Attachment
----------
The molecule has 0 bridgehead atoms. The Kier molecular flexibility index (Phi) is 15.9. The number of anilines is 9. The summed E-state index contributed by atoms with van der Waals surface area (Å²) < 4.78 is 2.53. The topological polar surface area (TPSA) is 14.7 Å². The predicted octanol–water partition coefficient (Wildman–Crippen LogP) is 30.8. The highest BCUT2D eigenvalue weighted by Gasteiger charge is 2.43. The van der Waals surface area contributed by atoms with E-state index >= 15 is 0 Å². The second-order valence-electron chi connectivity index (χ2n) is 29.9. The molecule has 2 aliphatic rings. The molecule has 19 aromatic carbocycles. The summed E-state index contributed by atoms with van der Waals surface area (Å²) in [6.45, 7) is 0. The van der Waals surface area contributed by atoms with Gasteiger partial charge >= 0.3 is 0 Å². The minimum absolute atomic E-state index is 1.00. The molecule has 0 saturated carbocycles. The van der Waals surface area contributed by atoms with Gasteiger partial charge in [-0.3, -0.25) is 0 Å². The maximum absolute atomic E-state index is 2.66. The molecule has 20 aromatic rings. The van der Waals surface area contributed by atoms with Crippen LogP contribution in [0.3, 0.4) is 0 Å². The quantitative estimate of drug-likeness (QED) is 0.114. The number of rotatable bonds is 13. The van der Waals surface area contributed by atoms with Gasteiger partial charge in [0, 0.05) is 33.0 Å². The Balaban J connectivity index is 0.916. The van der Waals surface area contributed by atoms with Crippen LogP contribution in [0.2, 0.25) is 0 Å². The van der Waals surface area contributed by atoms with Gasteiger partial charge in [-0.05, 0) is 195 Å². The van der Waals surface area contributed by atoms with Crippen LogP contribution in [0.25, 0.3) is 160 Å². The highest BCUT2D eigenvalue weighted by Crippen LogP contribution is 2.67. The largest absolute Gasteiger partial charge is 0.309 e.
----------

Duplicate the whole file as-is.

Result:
The molecule has 0 bridgehead atoms. The Kier molecular flexibility index (Phi) is 15.9. The number of anilines is 9. The summed E-state index contributed by atoms with van der Waals surface area (Å²) < 4.78 is 2.53. The topological polar surface area (TPSA) is 14.7 Å². The predicted octanol–water partition coefficient (Wildman–Crippen LogP) is 30.8. The highest BCUT2D eigenvalue weighted by Gasteiger charge is 2.43. The van der Waals surface area contributed by atoms with E-state index >= 15 is 0 Å². The second-order valence-electron chi connectivity index (χ2n) is 29.9. The molecule has 2 aliphatic rings. The molecule has 19 aromatic carbocycles. The summed E-state index contributed by atoms with van der Waals surface area (Å²) in [6.45, 7) is 0. The van der Waals surface area contributed by atoms with Gasteiger partial charge >= 0.3 is 0 Å². The minimum absolute atomic E-state index is 1.00. The molecule has 0 saturated carbocycles. The van der Waals surface area contributed by atoms with Gasteiger partial charge in [-0.3, -0.25) is 0 Å². The maximum absolute atomic E-state index is 2.66. The molecule has 20 aromatic rings. The van der Waals surface area contributed by atoms with Crippen LogP contribution in [0.3, 0.4) is 0 Å². The quantitative estimate of drug-likeness (QED) is 0.114. The number of rotatable bonds is 13. The van der Waals surface area contributed by atoms with Gasteiger partial charge in [0, 0.05) is 33.0 Å². The Balaban J connectivity index is 0.916. The van der Waals surface area contributed by atoms with Crippen LogP contribution in [0.2, 0.25) is 0 Å². The van der Waals surface area contributed by atoms with Gasteiger partial charge in [-0.05, 0) is 195 Å². The van der Waals surface area contributed by atoms with Crippen LogP contribution in [0.25, 0.3) is 160 Å². The highest BCUT2D eigenvalue weighted by Crippen LogP contribution is 2.67. The largest absolute Gasteiger partial charge is 0.309 e.